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When you try to remove html tags from a line, one possible way of doing it, is to use the :s command and write a regex that understands the beginning and the end of a tag at the same time. My go for it was:

:s %</?center>%%g

But this way, vim says it doesn't find anything. So I had to use the following instead, which worked:

:s %</*center>%%g

Why is that one works but the other doesn't? Shouldn't ? say "the character before can come once or maybe not at all"?

share|improve this question
:help magic for you (:help pattern.txt) – sehe Jul 13 '12 at 13:36
up vote 4 down vote accepted

You need to escape ? with \.

Refer help-page:

:h pattern-overview
share|improve this answer
Why are you saying that? ? haven't to be escaped if you want to use it as a wildcard – DonCallisto Jul 13 '12 at 12:06
+1 Don't know who downvoted this but this is the correct info here :) – progo Jul 13 '12 at 12:08
@DonCallisto, unless you use verymagic, ? will match a literal ?. Vim regex is pretty confusing in this way. I personally always prepend every pattern with \v. – progo Jul 13 '12 at 12:09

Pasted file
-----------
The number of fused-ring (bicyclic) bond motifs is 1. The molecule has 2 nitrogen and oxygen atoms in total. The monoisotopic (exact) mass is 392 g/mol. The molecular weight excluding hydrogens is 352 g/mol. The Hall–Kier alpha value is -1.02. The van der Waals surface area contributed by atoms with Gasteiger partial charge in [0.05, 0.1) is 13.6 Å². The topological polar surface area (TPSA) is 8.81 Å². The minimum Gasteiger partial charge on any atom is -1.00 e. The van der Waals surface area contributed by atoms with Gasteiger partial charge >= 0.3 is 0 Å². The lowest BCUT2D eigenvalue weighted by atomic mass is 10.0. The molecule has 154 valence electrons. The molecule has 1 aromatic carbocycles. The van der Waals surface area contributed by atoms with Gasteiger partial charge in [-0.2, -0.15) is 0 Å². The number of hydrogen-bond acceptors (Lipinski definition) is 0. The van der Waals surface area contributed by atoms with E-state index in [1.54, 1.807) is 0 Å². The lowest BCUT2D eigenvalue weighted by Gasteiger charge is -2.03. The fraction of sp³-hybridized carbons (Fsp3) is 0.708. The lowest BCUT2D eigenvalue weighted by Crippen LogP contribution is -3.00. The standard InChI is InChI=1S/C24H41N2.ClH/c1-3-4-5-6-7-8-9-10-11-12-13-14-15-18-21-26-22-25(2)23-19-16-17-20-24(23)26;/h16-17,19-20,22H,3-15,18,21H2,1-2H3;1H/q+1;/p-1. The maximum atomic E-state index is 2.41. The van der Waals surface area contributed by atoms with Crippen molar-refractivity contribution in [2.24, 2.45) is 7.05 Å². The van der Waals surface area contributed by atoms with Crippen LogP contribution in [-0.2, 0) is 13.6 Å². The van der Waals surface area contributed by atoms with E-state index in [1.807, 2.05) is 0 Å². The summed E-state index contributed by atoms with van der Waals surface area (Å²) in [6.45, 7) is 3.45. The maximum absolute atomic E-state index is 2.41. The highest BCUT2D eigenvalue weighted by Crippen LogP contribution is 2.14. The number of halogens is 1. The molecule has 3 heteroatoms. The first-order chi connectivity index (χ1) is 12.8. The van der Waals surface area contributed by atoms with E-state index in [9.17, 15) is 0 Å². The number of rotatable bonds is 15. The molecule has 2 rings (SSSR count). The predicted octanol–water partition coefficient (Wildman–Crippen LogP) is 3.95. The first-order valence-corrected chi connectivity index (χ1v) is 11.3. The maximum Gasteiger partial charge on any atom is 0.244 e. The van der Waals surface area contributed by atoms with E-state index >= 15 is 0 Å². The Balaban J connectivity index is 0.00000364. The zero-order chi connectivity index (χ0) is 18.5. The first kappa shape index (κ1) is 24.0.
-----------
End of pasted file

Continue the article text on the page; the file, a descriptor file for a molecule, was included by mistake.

That is the correct answer and the reference to the correct help. If possible I would give +2. – erikb85 Jul 13 '12 at 13:39
There is also the idiomatic Vim-specific \= pattern. It matches the same as \? with the minor advantage that you can use it in a regex that starts with ?. – glts Jul 13 '12 at 14:50

They aren't the same.

The ? (question mark) matches the preceding character 0 or 1 times only, for example, colou?r will find both color (0 times) and colour (1 time).

The * (asterisk or star) matches the preceding character 0 or more times, for example, tre* will find tree (2 times) and tread (1 time) and trough (0 times).

Can you give us the matches that will be substituted?

Moreover, i know that this kind of operation is done with that command s/foo/bar/g that will substitute every occurency of foo with bar

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It is a very good explanation, but doesn't connect to the question at all. I think it might be helpful for future readers anyway -> up. – erikb85 Jul 13 '12 at 13:38

If you want to use ? like this to have to use vim's very magic regex mode (\v), however this also interprets < and > as word boundaries so now they need to be escaped:


The shorter option here, as you have discovered, is to escape the ?:


See :help /magic for more.

share|improve this answer
it is set already. sorry, that's not the answer. – erikb85 Jul 13 '12 at 13:37
Well it works here. – Thor Jul 13 '12 at 13:40
I have to say with my comment there is at least a little mistake on my part. I didn't see for whatever reason, that you need to add the \v at first. So I tried it again with the \v but it still doesn't work perfectly. From the input <center>abc</center> I expect to get abc but I get now <>abc</>. The escaping works fine though and escaping the ? is less code then adding \v, so I think it won't be a problem. – erikb85 Jul 16 '12 at 8:48
Ah I see what you mean, my answer is only partially correct, I'll fix it shortly. – Thor Jul 16 '12 at 9:16

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